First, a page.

Why are we OK with disability drag in Hollywood?
Glee – Mike Yarish/Fox
Non-disabled actor Kevin McHale, bottom, playing the paraplegic character of Artie on Glee.
By Danny Woodburn and Jay Ruderman
It’s no secret that television programming offers a skewed image of our diverse society—one that’s whiter, straighter and more male. For example, 43% of characters on the 2015-16 cable and broadcast TV season were women, while in real life women make up roughly half of the population. But the small screen is doing better than it used to. In the 2014-15 season, for instance, only 40% of characters were women, meaning that the 43% figure last year was an improvement. We’re also seeing more gay and lesbian characters, more transgender characters, more characters of color.
We’re actually seeing improvement in all categories, except for one: people with disabilities.
Imagine if only 5% of female characters on television were played by women. Imagine if 95% of black characters were played by white actors.
“Imagine if only 5% of female characters on television were played by women. Imagine if 95% of black characters were played by white actors.”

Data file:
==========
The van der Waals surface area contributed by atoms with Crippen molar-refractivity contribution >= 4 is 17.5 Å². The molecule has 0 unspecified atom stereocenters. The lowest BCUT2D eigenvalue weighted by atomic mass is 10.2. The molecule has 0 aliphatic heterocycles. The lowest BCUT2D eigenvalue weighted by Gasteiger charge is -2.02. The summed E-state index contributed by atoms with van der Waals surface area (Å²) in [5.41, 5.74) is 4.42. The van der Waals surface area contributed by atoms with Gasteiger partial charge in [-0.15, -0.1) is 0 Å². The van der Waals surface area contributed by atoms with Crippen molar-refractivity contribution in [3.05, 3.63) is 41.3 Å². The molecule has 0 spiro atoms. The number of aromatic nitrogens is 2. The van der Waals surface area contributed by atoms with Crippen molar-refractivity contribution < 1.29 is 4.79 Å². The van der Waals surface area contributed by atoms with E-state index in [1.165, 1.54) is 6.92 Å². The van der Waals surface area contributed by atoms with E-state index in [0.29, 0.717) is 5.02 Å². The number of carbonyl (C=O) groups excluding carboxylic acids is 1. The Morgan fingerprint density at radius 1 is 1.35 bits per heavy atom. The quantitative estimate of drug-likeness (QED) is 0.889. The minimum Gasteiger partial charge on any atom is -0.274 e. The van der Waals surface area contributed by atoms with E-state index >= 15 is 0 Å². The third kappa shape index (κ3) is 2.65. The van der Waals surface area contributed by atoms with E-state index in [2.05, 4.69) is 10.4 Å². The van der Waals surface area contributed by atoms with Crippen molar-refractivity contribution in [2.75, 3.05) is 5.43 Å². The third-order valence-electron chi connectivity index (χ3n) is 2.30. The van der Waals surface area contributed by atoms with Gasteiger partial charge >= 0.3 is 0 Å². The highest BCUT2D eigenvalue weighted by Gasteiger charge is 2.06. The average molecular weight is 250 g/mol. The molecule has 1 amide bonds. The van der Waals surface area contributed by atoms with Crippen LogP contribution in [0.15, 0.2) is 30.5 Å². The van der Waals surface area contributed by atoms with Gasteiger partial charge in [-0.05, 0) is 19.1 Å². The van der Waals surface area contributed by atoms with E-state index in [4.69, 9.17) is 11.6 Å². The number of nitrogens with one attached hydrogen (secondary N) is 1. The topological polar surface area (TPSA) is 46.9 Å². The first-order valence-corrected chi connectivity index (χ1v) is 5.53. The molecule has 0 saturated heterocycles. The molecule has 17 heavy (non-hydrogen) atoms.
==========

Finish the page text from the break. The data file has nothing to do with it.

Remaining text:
According to GLAAD’s “Where Are We on TV” report, the share of characters with disabilities dropped from 1.4% to 0.9% on broadcast programming from 2014-15 to 2015-16. Given that at least 18.7% of Americans live with a disability, that’s nothing short of abhorrent. (And the 18.7% figure, from the U.S. census, is probably a conservative estimate since many people with disabilities are hesitant to self-identify as such.) If women were depicted in the same ratio as characters with disabilities, only 2.4% of all characters on television would be women.
What’s even more outrageous is the fact that actors without disabilities are so often chosen to portray the few characters with disabilities. Recently we looked at the top 10 scripted TV shows on cable and broadcasting networks for the 2015-16 season. In these shows, using the broadest evolving definition of disability, there were 20 characters who had a disability—either physical or psychological—while only one out of the 20 actors had one. That comes out to 5%.
EVERYDAY WARRIORS WITH EILEEN GRUBBA
Eileen welcomes Cynthia DeJesus to the show. President Ms. Wheelchair California Pageant, Inc. at Ms. Wheelchair USA Cynthia shares her story and explains how she is able to deal with constant pain and adversity in her life. This is a truly amazing story of determination and focus.
Game of Silence’s Eileen Grubba Shines a Light on Actors With Disabilities